1. Babies do not come to you in your timing, and it's not so simple to have a baby.
I mean, you just stop taking a pill or whatever, right? Nope. Took us 2 years to have Ellie, and then BAM, she was 18 months old and we were pregnant with twins! NOT in my timing. Not in the least. I have several friends with the same story -- trouble having kids, having kids when they weren't exactly in their well-crafted plans, etc. The up side: we're never really ready, anyway, and we have to learn eventually that we are not in charge here. You learn that real quick when life comes at you full force.
2. It's not a given that your kids will be perfectly healthy and come right home from the hospital.
I've gotten this one out of my system already, but I can't help but reflect. I NEVER thought for a second about having kids with special medical needs. Never. Why would you? That would be pretty depressing. My boys are so fun, and I know we can handle this with a lot of prayer. But I find myself wanting to stop young couples on the street, who might be taking the idea of having a kid so lightly and say (in the sweetest and most loving way possible), "Have you ever thought, just for a minute, that you might be getting more than what you're bargaining for? That your kids will need your constant care and support beyond the normal 18 years? That what you think you want now might change dramatically once you bring that baby home? Oh, and that you might be bringing TWO of them home?" I'm sure they would listen to me and not think I was a crazy lady.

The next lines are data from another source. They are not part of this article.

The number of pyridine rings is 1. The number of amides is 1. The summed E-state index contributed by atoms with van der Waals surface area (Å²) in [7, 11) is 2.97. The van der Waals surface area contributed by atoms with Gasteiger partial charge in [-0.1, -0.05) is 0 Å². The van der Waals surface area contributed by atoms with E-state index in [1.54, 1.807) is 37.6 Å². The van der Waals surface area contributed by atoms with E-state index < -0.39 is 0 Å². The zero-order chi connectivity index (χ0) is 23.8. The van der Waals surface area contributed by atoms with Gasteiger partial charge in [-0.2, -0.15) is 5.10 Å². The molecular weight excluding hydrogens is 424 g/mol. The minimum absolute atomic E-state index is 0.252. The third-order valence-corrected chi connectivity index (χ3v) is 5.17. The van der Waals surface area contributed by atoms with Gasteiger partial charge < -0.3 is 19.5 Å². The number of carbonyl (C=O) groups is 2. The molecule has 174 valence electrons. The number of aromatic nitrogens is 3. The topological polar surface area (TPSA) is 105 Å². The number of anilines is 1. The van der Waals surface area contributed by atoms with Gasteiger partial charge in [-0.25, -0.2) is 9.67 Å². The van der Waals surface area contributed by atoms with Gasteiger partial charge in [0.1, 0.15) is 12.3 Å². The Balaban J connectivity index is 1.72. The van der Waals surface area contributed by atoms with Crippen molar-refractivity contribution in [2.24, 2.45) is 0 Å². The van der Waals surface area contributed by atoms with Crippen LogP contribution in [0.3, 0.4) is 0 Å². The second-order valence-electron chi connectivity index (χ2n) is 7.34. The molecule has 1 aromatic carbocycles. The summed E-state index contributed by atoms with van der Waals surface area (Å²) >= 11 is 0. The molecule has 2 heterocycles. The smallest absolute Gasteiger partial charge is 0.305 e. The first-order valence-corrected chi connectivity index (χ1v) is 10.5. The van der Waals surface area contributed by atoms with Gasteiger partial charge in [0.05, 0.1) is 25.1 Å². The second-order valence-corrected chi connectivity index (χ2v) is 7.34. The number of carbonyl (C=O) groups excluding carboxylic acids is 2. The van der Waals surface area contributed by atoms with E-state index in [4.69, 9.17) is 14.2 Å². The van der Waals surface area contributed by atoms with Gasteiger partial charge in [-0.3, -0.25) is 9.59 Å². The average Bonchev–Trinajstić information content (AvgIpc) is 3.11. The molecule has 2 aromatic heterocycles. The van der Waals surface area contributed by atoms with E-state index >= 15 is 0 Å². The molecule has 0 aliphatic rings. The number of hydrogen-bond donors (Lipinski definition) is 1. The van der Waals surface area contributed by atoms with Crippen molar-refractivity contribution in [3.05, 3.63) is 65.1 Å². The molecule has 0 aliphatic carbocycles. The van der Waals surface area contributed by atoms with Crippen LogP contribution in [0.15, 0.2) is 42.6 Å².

3. You will never feel like you are doing it right. You will always question yourself. And that's actually normal and ok.
For me, realizing this has been very therapeutic. Where are my kids right now, you ask? All three are behind me on the big bed watching TV and eating Cheetos. At 8 AM. Yep. Judge away, but they're happy and so am I. I try to trust the doctors, physical therapists, teachers, and whoever else gives us advice about what's best for the kids, and they do give us a lot of valuable tips. But I know my kids the best -- I have to go with my gut about what's best, what's just not a good idea for us as a family, and what they need the most. They need to feel important, strong, kind, and smart. Keeping them safe, healthy, and happy comes first, and the rest, well, we'll figure it out (I hope).
4. Your heart always feels divided, no matter where you are:
If I'm at work, part of my heart is at home.
If I'm out to eat with Chris, part of my heart is where the kids are.
If I'm at home and Chris is at work, part of my heart is with him.
If my boys are with me, but Ellie's away, part of my heart is with her.
If I'm home with the kids, part of my heart wants to be reading a good book, writing, or just being quiet.
You don't miraculously lose your need to be an individual when you have kids. Instead, I've just learned to deal with a constant ache, sort of, like I'm never fully in one piece. Of course, some days are the best of all worlds -- family time, husband time, alone time, work time -- but seriously, how often do those planets align?
5. Your ability to feel emotions goes, like, crazy off the charts, man: Times 100 once you have kids:
pride, fear, sadness, hope,
relief, love, hate, joy, disappointment,
excitement, amazement, compassion,
contentment, defeat, and of course, surprise